Recently, a two Judge Bench of the Supreme Court comprising of Justice DY Chandrachud and Justice AS Bopanna passed a Judgment dated 01.09.2022 in Morgan Securities And Credits Pvt. Ltd. vs Videocon Industries Ltd., in CIVIL APPEAL NO. 5437 OF 2022, and held that the Arbitrator has the discretion to determine the rate of reasonable interest, the sum on which the interest is to be paid, that is whether on the whole or any part of the principal amount, and the period for which payment of interest is to be made – whether it should be for the whole or any part of the period between the date on which the cause of action arose and the date of the award.
On 27.01.2003, the Appellant and the Respondent entered into an agreement under which the Respondent availed of bill discounting facilities (Agreement) from the Appellant. The Appellant disbursed Rs. 5,00,32,656/- pursuant to the Agreement. The dues remained unpaid. The Appellant issued a Notice to the Respondent on 10.01.2006 demanding the payment of the principal amount of Rs. 5,00,32,656/- as on 17.04.2003 (date of default) along with overdue interest. Since the Respondent did not pay the amount as demanded, the Appellant issued a Notice of Arbitration on 31.01.2006, invoking the arbitration clause of the Agreement. The sole arbitrator rendered an Arbitral Award in favour of the Appellant on 01.03.2013.
The Arbitrator decreed the claim and awarded an amount of Rs. 5,00,32,656/- along with Interest at the rate as follows
- Twenty one percent per annum from the date of default to the date of the Demand Notice;
- Thirty six percent per annum with monthly rests from the date of the Demand Notice to the date of award (“pre-award interest”); and
- Eighteen percent per annum on the principal amount of Rs. 5,00,32,656/- from the date of Award to the date of payment (“post-award interest”).
The Appellant challenged the Arbitral Award in a petition under Section 34 of the Arbitration and Conciliation Act, 1996 (Act) before the Delhi High Court raising objections on the grant of post-award and pre-award interest. By a judgment dated 07.02.2019, the Single Judge of the Delhi High Court dismissed the petition filed by the Appellant on the grant of post-award interest. The Single Judge held that the Arbitrator had in his discretion restricted the post-award interest to the principal amount and that the court would not interfere with the exercise of discretion
Whether the Arbitrator has the discretion to grant post-award interest only on the principal sum due under Section 31(7)(b) of the Act.
REASONING AND ANALYSIS
Aggrieved by the aforementioned Order of the Delhi High Court, the Appellant moved the Supreme Court under Article 133 of the Constitution of India (Appeals to the Supreme Court in Civil Matters).
The Apex Court in the present case referring to Section 31(7) of the Act, observed that it confers a wide discretion upon the arbitrator in regard to the grant of pre-award interest. The Bench observed that:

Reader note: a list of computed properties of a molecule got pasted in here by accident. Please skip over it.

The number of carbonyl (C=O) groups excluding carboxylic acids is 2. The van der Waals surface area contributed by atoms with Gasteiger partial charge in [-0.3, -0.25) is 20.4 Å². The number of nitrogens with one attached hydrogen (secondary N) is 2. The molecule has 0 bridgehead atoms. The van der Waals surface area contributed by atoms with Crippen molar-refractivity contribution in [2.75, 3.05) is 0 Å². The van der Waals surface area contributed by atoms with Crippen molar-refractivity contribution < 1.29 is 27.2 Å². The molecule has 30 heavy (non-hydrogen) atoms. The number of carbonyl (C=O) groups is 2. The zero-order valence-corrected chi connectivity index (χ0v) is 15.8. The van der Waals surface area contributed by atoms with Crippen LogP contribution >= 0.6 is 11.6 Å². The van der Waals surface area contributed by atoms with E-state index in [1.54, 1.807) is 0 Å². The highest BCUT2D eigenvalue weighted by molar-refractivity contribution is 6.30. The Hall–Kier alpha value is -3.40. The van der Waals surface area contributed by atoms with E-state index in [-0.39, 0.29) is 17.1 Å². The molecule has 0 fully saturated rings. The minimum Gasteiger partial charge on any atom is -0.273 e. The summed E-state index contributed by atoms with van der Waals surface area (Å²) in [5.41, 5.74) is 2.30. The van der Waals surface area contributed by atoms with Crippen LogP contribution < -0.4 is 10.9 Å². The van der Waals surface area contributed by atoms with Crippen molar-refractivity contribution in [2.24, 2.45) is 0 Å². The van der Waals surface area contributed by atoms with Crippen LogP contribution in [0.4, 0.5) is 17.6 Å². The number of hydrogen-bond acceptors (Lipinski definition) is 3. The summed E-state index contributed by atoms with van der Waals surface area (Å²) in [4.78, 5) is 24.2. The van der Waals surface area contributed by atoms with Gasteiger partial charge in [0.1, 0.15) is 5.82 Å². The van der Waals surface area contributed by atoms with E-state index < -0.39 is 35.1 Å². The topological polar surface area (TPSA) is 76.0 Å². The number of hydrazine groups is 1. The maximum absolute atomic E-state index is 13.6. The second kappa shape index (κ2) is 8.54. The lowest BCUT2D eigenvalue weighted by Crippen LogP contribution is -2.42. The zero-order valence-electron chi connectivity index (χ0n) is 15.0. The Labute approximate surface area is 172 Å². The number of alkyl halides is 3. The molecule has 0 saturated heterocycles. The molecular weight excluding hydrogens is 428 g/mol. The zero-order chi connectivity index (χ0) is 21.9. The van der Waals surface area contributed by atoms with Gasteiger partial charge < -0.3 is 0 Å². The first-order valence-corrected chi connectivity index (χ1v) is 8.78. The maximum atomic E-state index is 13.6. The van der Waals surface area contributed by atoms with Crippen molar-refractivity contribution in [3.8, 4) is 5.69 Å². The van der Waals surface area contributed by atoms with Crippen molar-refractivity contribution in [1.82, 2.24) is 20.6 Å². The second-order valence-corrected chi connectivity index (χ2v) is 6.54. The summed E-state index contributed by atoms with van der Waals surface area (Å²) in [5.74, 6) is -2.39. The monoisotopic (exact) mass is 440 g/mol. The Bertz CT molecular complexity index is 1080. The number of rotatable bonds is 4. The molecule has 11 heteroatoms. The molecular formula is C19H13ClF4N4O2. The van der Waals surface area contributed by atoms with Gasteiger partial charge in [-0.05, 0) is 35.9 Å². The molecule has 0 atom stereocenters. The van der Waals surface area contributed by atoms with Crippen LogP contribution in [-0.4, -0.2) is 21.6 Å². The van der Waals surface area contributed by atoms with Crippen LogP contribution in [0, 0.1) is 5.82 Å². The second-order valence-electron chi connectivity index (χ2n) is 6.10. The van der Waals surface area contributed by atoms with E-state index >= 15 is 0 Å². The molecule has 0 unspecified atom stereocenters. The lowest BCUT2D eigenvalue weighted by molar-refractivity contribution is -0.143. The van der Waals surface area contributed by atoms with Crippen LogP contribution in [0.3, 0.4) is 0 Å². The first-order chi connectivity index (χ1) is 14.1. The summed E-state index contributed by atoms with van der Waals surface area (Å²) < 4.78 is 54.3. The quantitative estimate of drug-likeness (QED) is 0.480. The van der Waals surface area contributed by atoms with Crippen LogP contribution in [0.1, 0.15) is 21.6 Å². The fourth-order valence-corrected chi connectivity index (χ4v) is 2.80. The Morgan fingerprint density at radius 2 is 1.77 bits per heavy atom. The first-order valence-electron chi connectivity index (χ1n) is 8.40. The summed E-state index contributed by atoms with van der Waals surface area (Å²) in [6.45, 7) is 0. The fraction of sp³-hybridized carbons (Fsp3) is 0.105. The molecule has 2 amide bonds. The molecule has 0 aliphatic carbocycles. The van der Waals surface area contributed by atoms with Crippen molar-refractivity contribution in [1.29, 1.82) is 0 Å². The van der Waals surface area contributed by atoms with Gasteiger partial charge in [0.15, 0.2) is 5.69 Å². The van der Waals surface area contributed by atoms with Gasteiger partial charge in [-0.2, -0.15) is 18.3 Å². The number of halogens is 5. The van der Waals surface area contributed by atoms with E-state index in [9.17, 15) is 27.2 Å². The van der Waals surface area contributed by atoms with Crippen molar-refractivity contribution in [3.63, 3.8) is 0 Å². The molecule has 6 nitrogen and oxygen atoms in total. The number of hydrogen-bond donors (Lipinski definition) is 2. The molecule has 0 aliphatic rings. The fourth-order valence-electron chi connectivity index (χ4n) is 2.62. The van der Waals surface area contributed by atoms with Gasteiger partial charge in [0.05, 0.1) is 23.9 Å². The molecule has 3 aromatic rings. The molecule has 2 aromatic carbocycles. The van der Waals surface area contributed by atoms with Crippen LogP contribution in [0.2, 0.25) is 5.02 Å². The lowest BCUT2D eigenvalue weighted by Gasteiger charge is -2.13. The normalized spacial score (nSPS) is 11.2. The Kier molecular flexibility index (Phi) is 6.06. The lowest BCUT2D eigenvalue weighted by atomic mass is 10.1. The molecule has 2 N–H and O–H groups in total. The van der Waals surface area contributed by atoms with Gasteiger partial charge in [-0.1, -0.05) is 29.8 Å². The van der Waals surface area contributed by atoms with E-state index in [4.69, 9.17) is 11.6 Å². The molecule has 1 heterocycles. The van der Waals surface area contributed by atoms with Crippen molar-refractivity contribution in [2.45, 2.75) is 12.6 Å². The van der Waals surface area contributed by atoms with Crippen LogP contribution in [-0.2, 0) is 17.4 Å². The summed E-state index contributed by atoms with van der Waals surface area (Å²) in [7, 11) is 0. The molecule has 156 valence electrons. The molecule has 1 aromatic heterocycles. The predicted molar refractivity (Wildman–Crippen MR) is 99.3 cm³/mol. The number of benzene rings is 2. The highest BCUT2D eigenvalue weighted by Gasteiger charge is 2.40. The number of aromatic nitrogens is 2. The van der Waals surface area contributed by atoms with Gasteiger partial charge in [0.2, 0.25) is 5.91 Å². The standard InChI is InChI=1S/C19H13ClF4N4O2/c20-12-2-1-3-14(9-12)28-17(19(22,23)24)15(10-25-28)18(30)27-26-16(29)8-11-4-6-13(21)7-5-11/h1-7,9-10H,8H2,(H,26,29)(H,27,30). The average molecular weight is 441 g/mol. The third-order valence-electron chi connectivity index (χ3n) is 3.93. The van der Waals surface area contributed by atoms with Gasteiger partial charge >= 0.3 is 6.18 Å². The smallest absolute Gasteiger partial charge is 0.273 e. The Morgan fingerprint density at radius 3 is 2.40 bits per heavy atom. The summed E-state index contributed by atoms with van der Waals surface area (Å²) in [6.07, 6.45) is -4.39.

“The arbitrator has the discretion to determine the rate of reasonable interest, the sum on which the interest is to be paid, that is whether on the whole or any part of the principal amount, and the period for which payment of interest is to be made – whether it should be for the whole or any part of the period between the date on which the cause of Action arose and the date of the award. When a discretion has been conferred on the arbitrator in regard to the grant of pre-award interest, it would be against the grain of statutory interpretation to presuppose that the legislative intent was to reduce the discretionary power of the arbitrator for the grant of post-award interest under clause (b).”
The Apex Court further observed that the purpose of granting post-award interest is to ensure that the award debtor does not delay the payment of the award. The arbitrator takes note of various factors such as the financial standing of the award-debtor and the circumstances of the parties in dispute before awarding interest. The discretion of the arbitrator can only be restricted by an express provision to that effect. Clause (a) of Section 31(7) of the Act subjects the exercise of discretion by the arbitrator on the grant of pre-award interest in the Arbitral Award. However, there is no provision in the Act which restricts the exercise of discretion to grant post-award interest by the arbitrator. The arbitrator must exercise the discretion in good faith, must take into account relevant and not irrelevant considerations, and must act reasonably and rationally taking cognizance of the surrounding circumstances.
Thus, based on the aforesaid observations, the Apex Court dismissed the Judgement of the Delhi High Court dated 07.02.2019 and held that the phrase ‘unless the award otherwise directs’ in Section 31(7)(b) of the Act only qualifies the rate of interest and according to Section 31(7)(b), if the arbitrator does not grant post-award interest, the award holder is entitled to post-award interest at eighteen percent per annum from the date of the award to the date of payment. The arbitrator must exercise the discretionary power to grant post-award interest reasonably and in good faith, taking into account all relevant circumstances.
The above judgment is in keeping with the Supreme Court’s consistent stand that an Arbitrator is the best judge of his case. The Apex Court has by and large upheld and approved the stand taken by an arbitrator unless the award suffers from reasons set out in Section 34(2) of the Act or is against the public policy. This is possibly to encourage arbitration as an alternate and efficacious remedy for dispute resolution.
The Indian Lawyer